Women's, Gender, and Sexuality Studies Program

Courses of Study

WG201fs    Introduction to Women's, Gender, and Sexuality Studies An introduction to the interdisciplinary field of women's, gender, and sexuality studies, using classical and contemporary texts. An examination of the variety of feminist and queer theoretical approaches to understanding gendered and sexual lives in historical contexts. Four credit hours. U. Arellano, Thomas
[WG211]    Women in Myth and Fairy Tale How are women represented in the myths and fairy tales of U.S. cultures? What is the impact of these images on our selves and our societies? What are some alternatives to the images we are familiar with? How are women using myths and fairy tales to deconstruct oppressive images based on cultural stereotypes? These questions are explored through close examination of ancient and contemporary versions of the stories of Psyche, Beauty, and Inanna. American Indian stories and feminist fairy tales provide alternative images for discussion, as do various video versions of the stories. Normally offered every other year. Three credit hours. L.
WG223j    Critical Race Feminisms and Tap Dance An introduction to critical race feminism and tap dance. Students will learn about the history of tap dance in the United States and abroad, black feminist thought, the concept of intersectionality, and the hypervisibility of raced bodies. Students will learn to perform and name basic tap skills and the "shim sham shimmy," a dance historically performed by African-American female tap dancers in Harlem; to perform a visual cultural analysis; to understand and think critically about concepts from critical race theory, black feminist thought, and feminist performance theory; and to know the history of tap dance and its significance to racial politics in the United States. Previously listed as WG297 (JP 2014). Three credit hours. A, U. Thomas
WG225f    Gender and Politicized Religion An analysis of gender, politicized religion, and secularism in a global context. We will look at justifications for patriarchal state practices that stem from particular interpretations of religious texts. We will explore feminist critiques of religious fundamentalisms, ways in which religion shapes gender roles, and international networking for both religious freedom and women's empowerment. Students will understand the concept of politicized religion in different nation-state contexts, locate how secularism is practiced differently based on particular religious, historical, and political contexts, and critically examine feminist activism globally. Four credit hours. I. Thomas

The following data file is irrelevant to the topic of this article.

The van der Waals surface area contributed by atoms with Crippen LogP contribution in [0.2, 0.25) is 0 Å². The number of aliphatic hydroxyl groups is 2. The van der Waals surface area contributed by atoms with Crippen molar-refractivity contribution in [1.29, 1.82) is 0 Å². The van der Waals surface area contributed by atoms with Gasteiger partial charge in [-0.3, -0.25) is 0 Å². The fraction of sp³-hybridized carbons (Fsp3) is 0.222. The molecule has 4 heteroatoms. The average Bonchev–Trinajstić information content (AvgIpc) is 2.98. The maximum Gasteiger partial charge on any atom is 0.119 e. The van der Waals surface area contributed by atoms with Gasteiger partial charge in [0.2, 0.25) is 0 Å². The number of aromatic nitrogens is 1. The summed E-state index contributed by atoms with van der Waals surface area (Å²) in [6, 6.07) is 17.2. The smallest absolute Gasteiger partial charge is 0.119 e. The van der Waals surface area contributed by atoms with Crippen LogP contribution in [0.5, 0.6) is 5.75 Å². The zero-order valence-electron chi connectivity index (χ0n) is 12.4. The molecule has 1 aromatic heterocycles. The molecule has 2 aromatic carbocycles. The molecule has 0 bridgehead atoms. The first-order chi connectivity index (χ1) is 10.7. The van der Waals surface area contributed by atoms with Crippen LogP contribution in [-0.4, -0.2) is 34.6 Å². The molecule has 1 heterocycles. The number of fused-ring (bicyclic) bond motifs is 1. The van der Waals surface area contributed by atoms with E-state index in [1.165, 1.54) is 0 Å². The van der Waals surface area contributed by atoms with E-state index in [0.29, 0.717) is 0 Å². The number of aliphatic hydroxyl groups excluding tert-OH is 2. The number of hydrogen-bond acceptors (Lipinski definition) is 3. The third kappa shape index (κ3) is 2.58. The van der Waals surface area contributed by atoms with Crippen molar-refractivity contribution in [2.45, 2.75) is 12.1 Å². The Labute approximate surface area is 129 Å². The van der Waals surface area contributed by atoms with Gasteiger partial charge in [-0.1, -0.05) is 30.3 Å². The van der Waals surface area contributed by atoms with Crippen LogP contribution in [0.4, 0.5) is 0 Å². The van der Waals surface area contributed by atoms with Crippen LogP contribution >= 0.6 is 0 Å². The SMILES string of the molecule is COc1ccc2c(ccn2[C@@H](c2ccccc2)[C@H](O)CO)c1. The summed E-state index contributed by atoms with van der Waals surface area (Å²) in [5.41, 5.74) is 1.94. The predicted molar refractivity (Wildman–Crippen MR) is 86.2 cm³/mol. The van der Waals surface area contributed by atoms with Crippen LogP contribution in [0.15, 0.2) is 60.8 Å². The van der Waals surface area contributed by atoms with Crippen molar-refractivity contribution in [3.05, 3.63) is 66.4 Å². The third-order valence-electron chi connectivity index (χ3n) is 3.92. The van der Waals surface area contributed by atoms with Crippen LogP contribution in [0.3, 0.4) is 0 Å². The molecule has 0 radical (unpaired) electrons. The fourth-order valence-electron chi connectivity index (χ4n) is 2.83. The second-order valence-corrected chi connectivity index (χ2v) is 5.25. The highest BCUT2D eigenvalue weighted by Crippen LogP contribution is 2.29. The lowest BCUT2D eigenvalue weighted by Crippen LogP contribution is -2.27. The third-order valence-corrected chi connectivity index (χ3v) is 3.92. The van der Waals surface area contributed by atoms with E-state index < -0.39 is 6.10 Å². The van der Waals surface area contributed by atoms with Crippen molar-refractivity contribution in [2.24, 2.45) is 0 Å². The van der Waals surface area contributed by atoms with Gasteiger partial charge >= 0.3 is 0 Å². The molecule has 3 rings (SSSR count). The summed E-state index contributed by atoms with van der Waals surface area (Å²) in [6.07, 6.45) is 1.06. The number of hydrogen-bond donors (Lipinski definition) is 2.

WG232s    Queer Identities and Politics Discussion-based course considering central writers in queer studies, with an emphasis on historical and theoretical work on sex, gender, and sexuality. Topics include gay, lesbian, bisexual, transgender, intersexual, and queer political movement and theory; sexual identities and feminism; sexual identities and the law; alternative family practices; and queer theory in academia. Four credit hours. U. Arellano
[WG275]    Gender and Popular Culture Listed as American Studies 275. Four credit hours. U.
[WG276]    Sociology of Gender Listed as Sociology 276. Four credit hours. S, U.
WG311f    Feminist Theories and Methodologies Takes an interdisciplinary, intersectional, and progressively transnational approach to feminist theory of the past three decades. Equally premised in the convictions that the "personal is political" and "the political is gendered." Fosters critical consciousness of the many and varied ways in which sex, gender, and sexuality shape our daily lives. Taking seriously the challenges posed from within and outside feminism to acknowledge and grapple with the gaps between theory and practice born of the many and varied differences between and among women, we closely examine not only what Estelle Freedman terms the "historical case for feminism" but also the historical case for feminist theory. Prerequisite: Junior standing as a WGSS major or minor. Four credit hours. U. Thomas